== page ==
The ABI recently released revealing statistics on why insurance claims are denied. Specifically, they reveal a lot of different factors that affect claims for different types of insurance policies.
According to the ABI, one in five home insurance claims is turned down and 23% of travel claims are denied. However, 79% of home insurance claims and 99% of car insurance claims are paid out.
Payout data covering the most common insurance claims for the period 2013 – 2014 show the average private motor insurance payout came to £2,160. The average payout for home insurance was £2,520, and the average for travel insurance claims was £884.
Studying claims denied and approved
This is the first time that this type of statistical breakdown of insurance claims and payouts has been made public. The reason is to help consumers understand what their insurance policies cover, and why claims are denied.
The analysis covered 6.9 million claims handled by 19 insurance companies. It underlined the industry’s desire to build trust and assure customers of its commitment to their needs. ABI director Huw Evans, iterated that trust is earned, and that transparency about the insurance payout process is crucial, especially in cases where claims are rejected.
The insurance industry wants to inform customers of the insurance policies they need, and to explain policy details. It’s imperative consumers buy the correct policies and understand their levels of cover.
Why are claims denied?
In the case of homeowner’s insurance some common reasons for claims denied include:
- Normal wear and tear
- Damage resulting from natural wear and tear and poor maintenance
- Claims that are less than the excess of the policy
- Claims for the wrong type of cover. For example, accidental damage is an optional extra bought to ensure comprehensive coverage
A common reason for travel claims being denied is a lack of evidence. So wherever possible keep your receipts and invoices.
Another common reason for denial of claims is failure to disclose all the relevant information about your health. Customers must inform the insurance company of any pre-existing medical conditions. Customers who put all their cards on the table are are more likely to have their claims approved.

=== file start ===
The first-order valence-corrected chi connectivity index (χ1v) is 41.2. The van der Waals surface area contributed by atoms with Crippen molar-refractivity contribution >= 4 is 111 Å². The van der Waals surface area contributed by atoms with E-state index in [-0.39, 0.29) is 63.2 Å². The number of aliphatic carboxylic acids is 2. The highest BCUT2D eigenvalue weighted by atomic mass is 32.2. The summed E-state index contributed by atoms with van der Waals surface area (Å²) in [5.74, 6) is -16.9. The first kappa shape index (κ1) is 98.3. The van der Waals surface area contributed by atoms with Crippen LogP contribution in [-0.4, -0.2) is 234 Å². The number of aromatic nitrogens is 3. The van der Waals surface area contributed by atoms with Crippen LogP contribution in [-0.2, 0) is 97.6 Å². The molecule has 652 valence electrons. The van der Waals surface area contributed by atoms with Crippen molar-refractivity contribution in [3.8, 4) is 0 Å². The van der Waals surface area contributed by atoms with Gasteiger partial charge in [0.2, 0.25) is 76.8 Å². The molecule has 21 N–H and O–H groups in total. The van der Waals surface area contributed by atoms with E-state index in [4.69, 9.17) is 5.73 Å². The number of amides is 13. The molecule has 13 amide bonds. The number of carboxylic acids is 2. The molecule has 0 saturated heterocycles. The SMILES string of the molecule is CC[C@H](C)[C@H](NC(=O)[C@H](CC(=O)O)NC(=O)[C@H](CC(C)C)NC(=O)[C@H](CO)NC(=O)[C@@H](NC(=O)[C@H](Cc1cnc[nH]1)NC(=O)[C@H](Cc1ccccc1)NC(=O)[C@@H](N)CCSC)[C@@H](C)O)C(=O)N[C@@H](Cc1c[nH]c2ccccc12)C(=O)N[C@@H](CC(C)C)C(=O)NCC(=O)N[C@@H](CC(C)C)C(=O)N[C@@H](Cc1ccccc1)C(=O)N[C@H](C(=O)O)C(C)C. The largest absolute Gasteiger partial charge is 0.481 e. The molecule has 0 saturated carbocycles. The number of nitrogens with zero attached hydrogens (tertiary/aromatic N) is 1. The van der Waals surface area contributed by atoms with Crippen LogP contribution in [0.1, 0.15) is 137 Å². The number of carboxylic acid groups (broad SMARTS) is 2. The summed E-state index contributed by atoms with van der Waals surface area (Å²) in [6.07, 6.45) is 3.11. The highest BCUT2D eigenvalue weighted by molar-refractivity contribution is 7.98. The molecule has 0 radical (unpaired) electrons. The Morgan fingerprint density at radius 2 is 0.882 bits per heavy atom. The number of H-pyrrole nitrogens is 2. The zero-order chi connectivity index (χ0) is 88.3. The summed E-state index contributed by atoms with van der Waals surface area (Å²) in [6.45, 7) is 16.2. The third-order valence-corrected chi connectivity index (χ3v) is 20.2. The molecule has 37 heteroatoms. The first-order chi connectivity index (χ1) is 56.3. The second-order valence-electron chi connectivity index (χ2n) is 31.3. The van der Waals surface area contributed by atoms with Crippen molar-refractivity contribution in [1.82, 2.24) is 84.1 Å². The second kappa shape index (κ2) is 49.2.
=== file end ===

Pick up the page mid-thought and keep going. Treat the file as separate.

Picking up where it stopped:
Don’t forget about due care – as in you need to take due care when travelling with your valuables. So don’t do anything silly like leave your valuables (for example, your diamond ring, iPad, or smartphone) on your car seat when you pop into the store. If you’re careless and jewellery, clothes or money is stolen, you won’t be covered under the terms of your policy.
What if you feel wronged?
If you feel your claim is wrongfully declined, double-check your policy documents for clarification. If you still feel that your claim has been unfairly dismissed, then you have the following options:
Get in touch with your insurance provider: Either phone or email to find out what the proper complaints procedure is. In some cases you may need to submit a formal letter of complaint. Money Advice Service has a template for you to use if you’re not sure how to write a formal complaint. In some cases you may have to back up your complaint with an independent assessment to prove that you weren’t negligent or that the damage wasn’t a result of wear and tear.
When all else fails and you still believe in your claim’s validity, you can take your complaint to the Financial Ombudsman Service. This really is the last resort, however, and you can only lodge your complaint once you’ve received a ‘final response’ from your insurer or if you’ve been waiting 8 weeks or longer for your insurer to respond.
Money Advice Service also outlines how to go about filing a complaint with the ombudsman.